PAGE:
The 300hp diesel outboard manufacturer has decided to bring its PTT production in-house to alleviate pressures caused by supply chain delays and disruptions.
"The decision to bring the PTT line in-house is a very positive step for Cox as a business as it allows us to maintain control and keep up with the demand of the 300hp diesel outboard engine, while also minimising the potential for supply delays.”
Hugh Hudleston, Head of Sales, Cox Powertrain
Cox Marine began production of the CXO300 in May 2020 and has seen demand grow strongly for this high-performance diesel outboard engine. However, the pandemic has had a significant impact upon the British diesel manufacturer’s supply chain – particularly the delivery of the major component, the PTT (power, tilt and trim) system. To resolve this, Cox Marine has taken the strategic decision to bring the production of the PTT in-house to its headquarters, located in Shoreham-By-Sea, UK. This enables Cox to keep the production of all sub-assemblies in-house, thereby ensuring that the highest standards are maintained throughout the build process of the CXO300 diesel outboard.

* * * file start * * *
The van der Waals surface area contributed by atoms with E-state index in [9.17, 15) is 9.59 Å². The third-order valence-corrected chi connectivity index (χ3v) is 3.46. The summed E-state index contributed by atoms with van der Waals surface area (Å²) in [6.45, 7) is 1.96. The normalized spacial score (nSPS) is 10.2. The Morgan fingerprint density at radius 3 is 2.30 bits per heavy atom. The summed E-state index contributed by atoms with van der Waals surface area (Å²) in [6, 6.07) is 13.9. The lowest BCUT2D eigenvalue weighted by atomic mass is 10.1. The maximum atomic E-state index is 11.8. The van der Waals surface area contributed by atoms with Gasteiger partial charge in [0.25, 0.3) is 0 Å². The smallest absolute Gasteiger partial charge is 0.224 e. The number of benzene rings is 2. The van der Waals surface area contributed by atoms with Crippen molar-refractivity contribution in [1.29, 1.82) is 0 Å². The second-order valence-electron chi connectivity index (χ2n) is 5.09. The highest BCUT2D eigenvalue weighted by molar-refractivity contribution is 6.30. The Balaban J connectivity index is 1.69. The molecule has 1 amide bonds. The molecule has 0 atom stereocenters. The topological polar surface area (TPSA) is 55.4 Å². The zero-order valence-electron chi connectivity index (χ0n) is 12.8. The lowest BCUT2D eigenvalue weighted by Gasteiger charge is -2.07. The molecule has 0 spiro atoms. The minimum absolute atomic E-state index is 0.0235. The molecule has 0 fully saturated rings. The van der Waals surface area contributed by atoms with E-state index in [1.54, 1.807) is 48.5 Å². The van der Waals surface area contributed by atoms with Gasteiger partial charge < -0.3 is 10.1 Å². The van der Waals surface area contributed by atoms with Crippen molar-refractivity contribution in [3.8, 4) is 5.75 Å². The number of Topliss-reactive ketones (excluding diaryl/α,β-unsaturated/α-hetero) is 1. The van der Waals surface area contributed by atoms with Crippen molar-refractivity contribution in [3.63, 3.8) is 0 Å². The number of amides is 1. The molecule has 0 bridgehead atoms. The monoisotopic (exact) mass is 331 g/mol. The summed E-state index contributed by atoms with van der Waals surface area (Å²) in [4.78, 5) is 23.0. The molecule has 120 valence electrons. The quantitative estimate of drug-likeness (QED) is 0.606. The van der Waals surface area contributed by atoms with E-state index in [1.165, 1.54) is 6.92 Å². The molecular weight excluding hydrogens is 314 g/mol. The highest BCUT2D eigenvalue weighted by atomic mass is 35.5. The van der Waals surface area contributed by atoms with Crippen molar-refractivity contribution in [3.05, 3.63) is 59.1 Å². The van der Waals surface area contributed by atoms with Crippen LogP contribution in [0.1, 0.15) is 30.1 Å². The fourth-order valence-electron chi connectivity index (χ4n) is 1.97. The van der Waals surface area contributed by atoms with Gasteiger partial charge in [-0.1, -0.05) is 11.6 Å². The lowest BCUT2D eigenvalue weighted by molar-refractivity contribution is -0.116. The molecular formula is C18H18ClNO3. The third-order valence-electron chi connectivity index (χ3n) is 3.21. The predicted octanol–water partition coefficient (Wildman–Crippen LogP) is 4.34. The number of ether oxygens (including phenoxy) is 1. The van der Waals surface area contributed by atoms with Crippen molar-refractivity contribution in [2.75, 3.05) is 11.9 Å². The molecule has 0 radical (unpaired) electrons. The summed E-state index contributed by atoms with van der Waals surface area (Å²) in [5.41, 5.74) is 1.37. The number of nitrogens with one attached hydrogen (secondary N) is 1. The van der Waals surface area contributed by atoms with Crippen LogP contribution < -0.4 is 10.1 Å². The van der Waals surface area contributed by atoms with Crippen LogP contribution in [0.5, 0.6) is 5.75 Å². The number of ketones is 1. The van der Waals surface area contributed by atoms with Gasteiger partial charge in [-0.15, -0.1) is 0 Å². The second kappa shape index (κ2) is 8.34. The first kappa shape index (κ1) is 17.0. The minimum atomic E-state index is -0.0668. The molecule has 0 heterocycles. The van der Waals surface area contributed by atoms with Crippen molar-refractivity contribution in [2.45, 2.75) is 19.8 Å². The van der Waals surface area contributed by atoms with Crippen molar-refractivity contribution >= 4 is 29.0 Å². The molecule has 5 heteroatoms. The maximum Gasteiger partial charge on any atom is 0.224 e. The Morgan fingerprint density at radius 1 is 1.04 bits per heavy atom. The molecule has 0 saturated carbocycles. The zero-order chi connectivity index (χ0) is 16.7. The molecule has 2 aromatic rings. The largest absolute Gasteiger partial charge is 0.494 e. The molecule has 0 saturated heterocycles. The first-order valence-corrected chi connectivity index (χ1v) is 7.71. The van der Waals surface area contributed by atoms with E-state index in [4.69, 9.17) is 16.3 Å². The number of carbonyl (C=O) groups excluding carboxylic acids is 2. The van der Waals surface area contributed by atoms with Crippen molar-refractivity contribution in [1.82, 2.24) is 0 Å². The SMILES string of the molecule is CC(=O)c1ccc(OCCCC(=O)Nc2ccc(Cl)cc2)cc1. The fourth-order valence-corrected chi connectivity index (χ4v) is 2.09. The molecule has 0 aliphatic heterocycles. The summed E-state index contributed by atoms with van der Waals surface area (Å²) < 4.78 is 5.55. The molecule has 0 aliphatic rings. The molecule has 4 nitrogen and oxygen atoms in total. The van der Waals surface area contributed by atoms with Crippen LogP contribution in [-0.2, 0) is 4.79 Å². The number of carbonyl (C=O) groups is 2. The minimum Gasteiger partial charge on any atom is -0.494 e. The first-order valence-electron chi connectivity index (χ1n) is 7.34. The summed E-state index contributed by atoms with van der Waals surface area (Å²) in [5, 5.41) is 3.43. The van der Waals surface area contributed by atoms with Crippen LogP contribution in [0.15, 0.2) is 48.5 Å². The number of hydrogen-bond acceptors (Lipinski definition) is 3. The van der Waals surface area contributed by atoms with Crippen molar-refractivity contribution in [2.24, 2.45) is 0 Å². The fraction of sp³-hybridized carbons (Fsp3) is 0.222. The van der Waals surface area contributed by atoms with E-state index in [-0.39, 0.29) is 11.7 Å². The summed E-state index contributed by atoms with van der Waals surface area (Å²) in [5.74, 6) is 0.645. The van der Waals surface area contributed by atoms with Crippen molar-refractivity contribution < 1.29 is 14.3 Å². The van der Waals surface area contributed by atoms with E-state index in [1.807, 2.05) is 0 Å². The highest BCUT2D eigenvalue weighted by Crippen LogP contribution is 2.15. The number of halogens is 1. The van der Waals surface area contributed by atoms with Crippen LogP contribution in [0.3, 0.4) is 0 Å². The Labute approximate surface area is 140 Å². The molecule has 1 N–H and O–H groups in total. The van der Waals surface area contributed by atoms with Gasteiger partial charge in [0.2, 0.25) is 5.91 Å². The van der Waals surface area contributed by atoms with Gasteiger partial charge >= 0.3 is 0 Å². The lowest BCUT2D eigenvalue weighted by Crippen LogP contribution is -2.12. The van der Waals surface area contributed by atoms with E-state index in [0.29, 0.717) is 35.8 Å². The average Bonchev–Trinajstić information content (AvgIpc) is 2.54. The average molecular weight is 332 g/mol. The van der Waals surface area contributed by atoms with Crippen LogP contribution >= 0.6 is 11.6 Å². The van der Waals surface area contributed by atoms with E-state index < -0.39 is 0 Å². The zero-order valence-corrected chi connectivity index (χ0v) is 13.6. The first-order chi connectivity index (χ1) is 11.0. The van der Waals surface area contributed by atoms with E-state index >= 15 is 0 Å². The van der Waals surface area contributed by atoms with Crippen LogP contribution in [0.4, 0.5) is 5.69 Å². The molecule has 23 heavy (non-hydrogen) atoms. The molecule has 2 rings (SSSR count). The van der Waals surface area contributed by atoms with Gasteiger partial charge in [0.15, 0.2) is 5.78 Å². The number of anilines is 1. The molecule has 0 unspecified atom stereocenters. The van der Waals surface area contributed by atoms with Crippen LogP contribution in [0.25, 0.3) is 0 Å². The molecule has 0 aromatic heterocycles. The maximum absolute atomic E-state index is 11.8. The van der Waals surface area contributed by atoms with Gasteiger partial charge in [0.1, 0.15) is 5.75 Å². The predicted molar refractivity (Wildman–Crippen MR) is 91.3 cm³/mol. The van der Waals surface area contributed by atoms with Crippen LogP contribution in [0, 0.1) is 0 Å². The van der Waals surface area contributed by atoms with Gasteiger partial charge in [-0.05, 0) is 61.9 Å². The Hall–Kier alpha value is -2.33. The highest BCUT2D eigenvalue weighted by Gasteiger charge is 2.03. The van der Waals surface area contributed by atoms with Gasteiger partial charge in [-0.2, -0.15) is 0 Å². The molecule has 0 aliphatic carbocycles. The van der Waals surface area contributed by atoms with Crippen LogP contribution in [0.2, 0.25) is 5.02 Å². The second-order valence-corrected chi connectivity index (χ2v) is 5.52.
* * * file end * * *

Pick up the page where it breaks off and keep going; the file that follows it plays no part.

The PTT line has been designed using the most rigorous quality-control processes, matching those of the central CXO300 production line where the powerhead and transmission are built. A ‘no fault forward’ philosophy ensures minimal assembly error and a streamlined approach to deliver the highest levels of quality. To ensure effective management of the line, Cox has employed five new production staff.
Designed in-house by Cox, the PTT is built to handle extreme conditions and is a major component of the CXO300, integral to the delivery of its market-leading performance and efficiency.
Hugh Hudleston, Head of Sales, Cox Powertrain, commented: “The pandemic has clearly had a long-term effect on the global supply chain, and this has also affected the marine market. The decision to bring the PTT line in-house is a very positive step for Cox as a business as it allows us to maintain control and keep up with the demand of the 300hp diesel outboard engine, while also minimising the potential for supply delays.”